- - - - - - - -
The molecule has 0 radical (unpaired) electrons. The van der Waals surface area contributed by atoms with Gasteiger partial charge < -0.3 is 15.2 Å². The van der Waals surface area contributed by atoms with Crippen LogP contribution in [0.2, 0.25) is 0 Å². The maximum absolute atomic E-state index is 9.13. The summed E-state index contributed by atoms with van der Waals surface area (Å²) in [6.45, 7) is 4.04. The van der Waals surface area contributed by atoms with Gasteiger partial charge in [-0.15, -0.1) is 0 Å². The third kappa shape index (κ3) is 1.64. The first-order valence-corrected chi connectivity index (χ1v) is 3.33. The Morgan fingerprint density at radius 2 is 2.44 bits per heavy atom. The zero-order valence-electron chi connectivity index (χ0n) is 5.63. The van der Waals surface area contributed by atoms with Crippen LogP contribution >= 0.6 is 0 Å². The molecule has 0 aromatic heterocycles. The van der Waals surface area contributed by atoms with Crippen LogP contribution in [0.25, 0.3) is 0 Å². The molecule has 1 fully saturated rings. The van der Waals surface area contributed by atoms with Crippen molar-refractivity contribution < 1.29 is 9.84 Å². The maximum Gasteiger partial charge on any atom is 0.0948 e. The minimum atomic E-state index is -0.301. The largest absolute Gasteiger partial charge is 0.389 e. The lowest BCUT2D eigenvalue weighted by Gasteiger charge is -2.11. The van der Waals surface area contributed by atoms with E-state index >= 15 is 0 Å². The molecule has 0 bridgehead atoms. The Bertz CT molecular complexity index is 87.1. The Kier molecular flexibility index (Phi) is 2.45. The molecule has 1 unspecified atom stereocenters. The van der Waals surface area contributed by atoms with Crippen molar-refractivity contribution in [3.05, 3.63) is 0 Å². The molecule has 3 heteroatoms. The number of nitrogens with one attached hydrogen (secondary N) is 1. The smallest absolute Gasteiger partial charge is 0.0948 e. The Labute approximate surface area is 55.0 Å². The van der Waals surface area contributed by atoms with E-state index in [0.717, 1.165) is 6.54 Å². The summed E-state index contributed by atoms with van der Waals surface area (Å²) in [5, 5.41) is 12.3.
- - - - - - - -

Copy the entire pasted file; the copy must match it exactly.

The molecule has 0 radical (unpaired) electrons. The van der Waals surface area contributed by atoms with Gasteiger partial charge < -0.3 is 15.2 Å². The van der Waals surface area contributed by atoms with Crippen LogP contribution in [0.2, 0.25) is 0 Å². The maximum absolute atomic E-state index is 9.13. The summed E-state index contributed by atoms with van der Waals surface area (Å²) in [6.45, 7) is 4.04. The van der Waals surface area contributed by atoms with Gasteiger partial charge in [-0.15, -0.1) is 0 Å². The third kappa shape index (κ3) is 1.64. The first-order valence-corrected chi connectivity index (χ1v) is 3.33. The Morgan fingerprint density at radius 2 is 2.44 bits per heavy atom. The zero-order valence-electron chi connectivity index (χ0n) is 5.63. The van der Waals surface area contributed by atoms with Crippen LogP contribution >= 0.6 is 0 Å². The molecule has 0 aromatic heterocycles. The van der Waals surface area contributed by atoms with Crippen LogP contribution in [0.25, 0.3) is 0 Å². The molecule has 1 fully saturated rings. The van der Waals surface area contributed by atoms with Crippen molar-refractivity contribution < 1.29 is 9.84 Å². The maximum Gasteiger partial charge on any atom is 0.0948 e. The minimum atomic E-state index is -0.301. The largest absolute Gasteiger partial charge is 0.389 e. The lowest BCUT2D eigenvalue weighted by Gasteiger charge is -2.11. The van der Waals surface area contributed by atoms with E-state index >= 15 is 0 Å². The molecule has 0 bridgehead atoms. The Bertz CT molecular complexity index is 87.1. The Kier molecular flexibility index (Phi) is 2.45. The molecule has 1 unspecified atom stereocenters. The van der Waals surface area contributed by atoms with Crippen molar-refractivity contribution in [3.05, 3.63) is 0 Å². The molecule has 3 heteroatoms. The number of nitrogens with one attached hydrogen (secondary N) is 1. The smallest absolute Gasteiger partial charge is 0.0948 e. The Labute approximate surface area is 55.0 Å². The van der Waals surface area contributed by atoms with E-state index in [0.717, 1.165) is 6.54 Å². The summed E-state index contributed by atoms with van der Waals surface area (Å²) in [5, 5.41) is 12.3.